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October 31, 2002

Learning from Las Vegas


Wandering around Las Vegas last weekend I ended up spending quite a while walking through various casinos on my way somewhere else. As you may have guessed, I’m not a gambler and I generally don’t “get” the whole gambling scene. My wife asked me at one point if I wanted to bet on the World Series, and laughed at me when I explained that I had neither inside information on the two teams nor any control over their behavior, so, no, I didn’t want to bet.

But during my visit, the dimly lit, entirely enclosed, weatherless spaces of the casinos--filled with the glow of slot machines--kept reminding me of something. Finally, it dawned on me what it was: I was remembering a photograph I had seen of the deep interior of the Egyptian temple Abu Simbel.

Innermost Shrine Lit by Glowing Gods (Egypt) and Glowing Slot Machines (Vegas)

The picture had been on the web site “Sacred Places” by Christopher L.C.E. Witcombe of Sweet Briar College, which I had looked at while writing a previous posting. When I got home, I went back online and reread his description of Abu Simbel.

The actual interior of the temple is inside the cliff in the form of a man-made cave cut out of the living rock (cf. The Sacred Cave). It consists of a series of halls and rooms extending back a total of 185 feet from the entrance..[where one finds] the innermost shrine with seated statues of the gods Ptah, Amun-Ra, the deified Ramses II, and Re-Horakhte. The most remarkable feature of the site is that the temple is precisely oriented so that twice every year, on 22 February and 22 October, the first rays of the morning sun shine down the entire length of the temple-cave to illuminate the back wall of the innermost shrine and the statues of the four gods seated there…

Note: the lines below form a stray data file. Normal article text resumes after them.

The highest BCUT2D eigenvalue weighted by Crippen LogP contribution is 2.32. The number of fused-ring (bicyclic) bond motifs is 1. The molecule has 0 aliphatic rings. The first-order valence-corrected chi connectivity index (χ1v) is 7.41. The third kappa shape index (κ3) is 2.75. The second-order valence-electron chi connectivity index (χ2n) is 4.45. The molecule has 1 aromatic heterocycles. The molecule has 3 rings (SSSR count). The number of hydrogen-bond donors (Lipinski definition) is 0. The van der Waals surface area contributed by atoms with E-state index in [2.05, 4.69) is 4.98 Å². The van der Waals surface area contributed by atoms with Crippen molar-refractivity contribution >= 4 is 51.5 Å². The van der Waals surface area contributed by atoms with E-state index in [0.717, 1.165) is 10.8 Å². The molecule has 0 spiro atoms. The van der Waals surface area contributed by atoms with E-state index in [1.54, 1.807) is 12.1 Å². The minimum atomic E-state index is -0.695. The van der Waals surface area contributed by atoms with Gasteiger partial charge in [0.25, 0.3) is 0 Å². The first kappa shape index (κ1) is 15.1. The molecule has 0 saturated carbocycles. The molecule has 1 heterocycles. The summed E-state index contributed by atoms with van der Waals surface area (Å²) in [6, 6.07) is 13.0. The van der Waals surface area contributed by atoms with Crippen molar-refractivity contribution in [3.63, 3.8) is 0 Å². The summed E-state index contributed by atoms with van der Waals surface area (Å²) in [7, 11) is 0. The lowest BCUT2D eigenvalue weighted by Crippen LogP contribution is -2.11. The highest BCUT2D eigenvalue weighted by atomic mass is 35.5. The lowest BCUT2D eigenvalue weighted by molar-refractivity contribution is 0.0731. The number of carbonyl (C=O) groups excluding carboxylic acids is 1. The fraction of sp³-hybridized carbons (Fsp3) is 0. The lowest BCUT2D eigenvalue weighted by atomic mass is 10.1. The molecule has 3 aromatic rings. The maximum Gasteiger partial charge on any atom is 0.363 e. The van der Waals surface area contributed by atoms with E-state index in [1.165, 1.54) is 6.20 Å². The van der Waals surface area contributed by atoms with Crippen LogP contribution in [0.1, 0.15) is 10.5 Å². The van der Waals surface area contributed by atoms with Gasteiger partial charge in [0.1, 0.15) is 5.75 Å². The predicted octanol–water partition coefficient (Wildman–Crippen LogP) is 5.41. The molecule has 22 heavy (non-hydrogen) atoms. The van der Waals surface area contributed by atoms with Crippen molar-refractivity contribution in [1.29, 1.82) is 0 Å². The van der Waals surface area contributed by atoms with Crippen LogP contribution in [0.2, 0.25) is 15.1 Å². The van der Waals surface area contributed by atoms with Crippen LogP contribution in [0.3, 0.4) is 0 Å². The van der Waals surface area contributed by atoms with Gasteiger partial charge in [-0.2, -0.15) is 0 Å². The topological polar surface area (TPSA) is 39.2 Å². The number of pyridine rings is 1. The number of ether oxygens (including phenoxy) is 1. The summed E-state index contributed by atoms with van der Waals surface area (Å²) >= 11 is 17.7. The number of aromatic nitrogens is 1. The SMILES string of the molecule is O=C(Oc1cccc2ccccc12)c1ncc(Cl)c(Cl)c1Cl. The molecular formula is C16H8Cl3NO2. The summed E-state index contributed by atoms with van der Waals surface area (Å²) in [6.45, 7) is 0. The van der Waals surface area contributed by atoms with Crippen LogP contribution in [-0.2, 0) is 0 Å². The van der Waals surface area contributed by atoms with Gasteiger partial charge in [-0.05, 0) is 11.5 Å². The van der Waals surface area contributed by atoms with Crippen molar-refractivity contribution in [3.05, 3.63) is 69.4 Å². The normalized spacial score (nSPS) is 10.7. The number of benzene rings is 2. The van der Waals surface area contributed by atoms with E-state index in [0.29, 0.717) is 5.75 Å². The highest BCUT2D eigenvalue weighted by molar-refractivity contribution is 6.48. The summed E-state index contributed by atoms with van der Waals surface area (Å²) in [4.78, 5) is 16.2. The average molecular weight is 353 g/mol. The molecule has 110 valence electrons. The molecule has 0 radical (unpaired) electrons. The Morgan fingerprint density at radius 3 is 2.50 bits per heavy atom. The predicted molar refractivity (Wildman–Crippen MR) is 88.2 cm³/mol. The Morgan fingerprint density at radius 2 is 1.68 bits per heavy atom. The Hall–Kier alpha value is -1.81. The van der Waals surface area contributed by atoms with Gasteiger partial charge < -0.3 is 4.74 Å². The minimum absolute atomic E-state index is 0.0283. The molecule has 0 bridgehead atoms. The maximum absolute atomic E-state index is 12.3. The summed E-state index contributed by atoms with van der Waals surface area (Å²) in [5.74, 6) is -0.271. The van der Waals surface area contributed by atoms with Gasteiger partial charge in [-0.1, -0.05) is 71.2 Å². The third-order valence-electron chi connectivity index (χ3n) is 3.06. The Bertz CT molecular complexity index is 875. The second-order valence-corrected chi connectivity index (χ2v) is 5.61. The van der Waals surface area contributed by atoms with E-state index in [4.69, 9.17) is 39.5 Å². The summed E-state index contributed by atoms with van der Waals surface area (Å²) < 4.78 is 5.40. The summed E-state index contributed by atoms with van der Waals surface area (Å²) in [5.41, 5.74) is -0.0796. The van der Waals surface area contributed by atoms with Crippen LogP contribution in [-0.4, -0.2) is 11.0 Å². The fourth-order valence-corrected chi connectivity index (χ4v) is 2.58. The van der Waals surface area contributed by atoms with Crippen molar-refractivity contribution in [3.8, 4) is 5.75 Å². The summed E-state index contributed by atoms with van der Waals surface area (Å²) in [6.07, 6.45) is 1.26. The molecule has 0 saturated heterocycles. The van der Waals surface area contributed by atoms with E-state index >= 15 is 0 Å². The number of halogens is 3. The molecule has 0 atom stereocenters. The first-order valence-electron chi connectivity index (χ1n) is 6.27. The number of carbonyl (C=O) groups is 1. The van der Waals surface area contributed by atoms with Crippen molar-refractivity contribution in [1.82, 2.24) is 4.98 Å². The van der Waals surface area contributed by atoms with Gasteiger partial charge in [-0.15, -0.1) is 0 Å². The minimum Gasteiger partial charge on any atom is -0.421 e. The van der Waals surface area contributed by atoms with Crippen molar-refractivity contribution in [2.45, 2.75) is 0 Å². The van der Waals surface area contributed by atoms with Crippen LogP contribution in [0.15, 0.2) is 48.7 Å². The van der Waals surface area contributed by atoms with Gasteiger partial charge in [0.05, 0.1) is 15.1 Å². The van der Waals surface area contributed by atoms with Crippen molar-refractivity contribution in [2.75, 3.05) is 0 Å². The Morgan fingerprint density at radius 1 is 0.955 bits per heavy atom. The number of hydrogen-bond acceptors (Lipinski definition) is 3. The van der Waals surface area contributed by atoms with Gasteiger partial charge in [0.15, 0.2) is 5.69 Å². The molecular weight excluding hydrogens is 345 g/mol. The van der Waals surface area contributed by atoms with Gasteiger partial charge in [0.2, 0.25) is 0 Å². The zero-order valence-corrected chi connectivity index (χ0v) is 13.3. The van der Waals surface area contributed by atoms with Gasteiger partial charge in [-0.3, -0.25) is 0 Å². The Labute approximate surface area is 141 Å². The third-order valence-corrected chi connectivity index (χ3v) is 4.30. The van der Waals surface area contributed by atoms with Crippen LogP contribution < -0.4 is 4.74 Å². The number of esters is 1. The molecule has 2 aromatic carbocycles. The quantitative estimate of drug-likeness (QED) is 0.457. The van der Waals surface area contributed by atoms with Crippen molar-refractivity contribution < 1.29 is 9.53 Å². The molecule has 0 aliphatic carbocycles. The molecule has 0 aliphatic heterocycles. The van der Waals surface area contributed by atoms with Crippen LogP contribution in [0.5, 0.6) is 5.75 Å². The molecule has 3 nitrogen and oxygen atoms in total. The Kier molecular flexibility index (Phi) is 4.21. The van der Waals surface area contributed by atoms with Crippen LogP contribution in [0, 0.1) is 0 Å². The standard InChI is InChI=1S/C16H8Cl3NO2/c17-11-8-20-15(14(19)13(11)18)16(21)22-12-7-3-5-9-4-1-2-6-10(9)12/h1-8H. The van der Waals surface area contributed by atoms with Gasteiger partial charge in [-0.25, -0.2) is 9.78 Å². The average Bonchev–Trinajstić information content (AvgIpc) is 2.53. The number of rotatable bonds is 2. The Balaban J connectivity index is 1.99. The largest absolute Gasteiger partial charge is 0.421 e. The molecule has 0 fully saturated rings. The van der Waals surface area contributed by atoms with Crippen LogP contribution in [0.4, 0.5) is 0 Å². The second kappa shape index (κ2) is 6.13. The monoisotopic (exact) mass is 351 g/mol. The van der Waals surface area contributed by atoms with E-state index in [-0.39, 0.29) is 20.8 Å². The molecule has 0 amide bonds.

Following his link to the “sacred cave” I came across this:

Caves are ambiguous spaces, offering both protection and shelter but can also trap and imprison. Because of its location within the earth, which many cultures have identified as female, the cave has been identified as the womb of Mother Earth, and associated with birth and regeneration…

That sounded a lot like a Vegas casino, all right—womb and tomb all in one dimly lit location.

Besides naturally occurring caves, artificial caves were dug into mountains…Often the mountain itself was also artificial. The pyramids in Egypt were man-made sacred mountains inside of which were created artificial caves…

"Man-made sacred mountains" reminded me of Las Vegas’ Luxor casino, which is shaped like a pyramid, and which I had been walking past every day.

Abu Simbel (Egypt) and Luxor Casino (Vegas)

So let’s see if I can read the riddle of a Vegas casino: we’re talking about a sacred cave [the casino] in the middle of the desert, buried beneath an artificial sacred mountain [hotel], in which un-foreseeable units of good and bad fortune, of death and regeneration, are handed out on the mysterious authority of a card deck. Gee, do you think this Las Vegas gambling thing is yet another religious experience disguised as…a game? Maybe it’s not so hard to understand gambling after all.



posted by Friedrich at October 31, 2002


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